The FCPS Epidemic

According to the 2015 FCPS student survey, over a third of all students were under a great stress during the month prior to the survey.
“Unrealistic expectations, I think that is the major contributing factor,” said Janice Dalton, assistant principal at Rolling Valley Elementary School in West Springfield, in an interview with WTOP news. We’ve lost touch with a balanced life.”
Students feel pressured to have huge success in challenging classes.
“Last year, a counselor basically told my class we had to have a 4.0 GPA to go to college,” freshman Addie Merlo said.
In reality, a less selective school accepts students with GPAs starting at a 2.0.
These expectations, combined with a stressful environment and self pressure, can cause students to experience depression. In FCPS, 32 percent of sophomores and 36 percent of seniors experienced symptoms of depression, above the national average of 29 percent for both sophomores and seniors. This data comes from the FCPS youth survey.
In rare cases, depression and built up pressure leads students to self harm or suicide.
“There is too much stress in my life from school and the environment it creates,” former Woodson sophomore Jack Chen wrote. “Expectations for sports, expectations from my friends and expectations from my family.”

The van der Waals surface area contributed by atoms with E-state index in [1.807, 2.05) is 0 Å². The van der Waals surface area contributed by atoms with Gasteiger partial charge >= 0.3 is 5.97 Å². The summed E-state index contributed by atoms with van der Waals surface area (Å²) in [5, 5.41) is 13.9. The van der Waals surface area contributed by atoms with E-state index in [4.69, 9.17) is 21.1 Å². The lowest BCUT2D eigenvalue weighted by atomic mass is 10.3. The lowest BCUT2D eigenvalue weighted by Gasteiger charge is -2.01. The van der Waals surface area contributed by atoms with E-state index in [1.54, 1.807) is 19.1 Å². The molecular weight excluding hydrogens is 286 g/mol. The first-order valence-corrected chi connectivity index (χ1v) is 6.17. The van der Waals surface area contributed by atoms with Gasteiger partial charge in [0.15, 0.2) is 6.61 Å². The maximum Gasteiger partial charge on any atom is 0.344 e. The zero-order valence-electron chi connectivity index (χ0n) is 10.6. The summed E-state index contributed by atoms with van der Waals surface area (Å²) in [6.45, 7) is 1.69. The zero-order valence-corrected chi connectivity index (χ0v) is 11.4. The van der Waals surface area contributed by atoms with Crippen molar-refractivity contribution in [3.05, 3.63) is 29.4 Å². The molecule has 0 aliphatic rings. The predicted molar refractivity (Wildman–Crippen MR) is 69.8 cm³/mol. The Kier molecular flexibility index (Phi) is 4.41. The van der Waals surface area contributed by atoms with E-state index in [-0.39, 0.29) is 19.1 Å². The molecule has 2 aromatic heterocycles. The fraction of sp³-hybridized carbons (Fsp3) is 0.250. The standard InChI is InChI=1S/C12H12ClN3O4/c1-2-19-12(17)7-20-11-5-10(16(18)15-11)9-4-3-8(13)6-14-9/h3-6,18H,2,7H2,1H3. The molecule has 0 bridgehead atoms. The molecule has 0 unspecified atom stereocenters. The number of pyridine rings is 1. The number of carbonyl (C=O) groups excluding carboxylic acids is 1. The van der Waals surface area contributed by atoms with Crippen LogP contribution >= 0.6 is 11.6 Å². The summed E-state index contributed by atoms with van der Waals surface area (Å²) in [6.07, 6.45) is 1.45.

Chen was a student at W.T. Woodson high who committed suicide in 2014. He had a 4.3 GPA and was captain of the junior varsity football team.
According to WTOP news, in 2013, 6.9 FCPS students per 100,000 students committed suicide. The national average was 4.4 students per 100,000. Another 17 percent of FCPS students reported having suicidal thoughts on the 2013 FCPS youth survey. Approximately a third of FCPS seniors and sophomores said they have feelings of sadness and hopelessness, which is, again, higher than the national average.
Stress in FCPS has become a major problem, and FCPS has to set up efforts to reduce and help students deal with the pressure. They have partnered with mental health organizations, set up a texting hotline and increased teacher training on suicide related issues. FCPS has also set up conferences on managing stress.
At Lake Braddock, we participate in county wide depression screenings and mental health testing. The school also provides counselors for students in need.
However, students such as Merlo don’t think the school or counselors prevent stress prevents stress.
“The counselors are not super helpful,” Merlo said. “They might be if you go see them, but there’s not much time for that. When they do the counselors’ meeting things, it’s usually discussing your future and not actively helping with current stress.”
The most valuable method of reducing this stress would be lowering the expectations put on students. Telling eighth graders they have to have a 4.0 to have a decent college education only stresses them out, telling students instead that it’s ok to mess up sometimes could take the pressure off students to be high performing all the time.
With many students pressure to succeed and perform the best from home, compiled with the pressure students feel from school, means there’s really no one cutting any slack. There’s no room to make a mistake in an environment that tells you you have to have a perfect GPA. If FCPS wants to remove the stress, they have to remove this environment.
The most important thing to remember is that this point in your life is short, and that high school is just a build up to greater things. You don’t need to succeed at everything in order to be successful.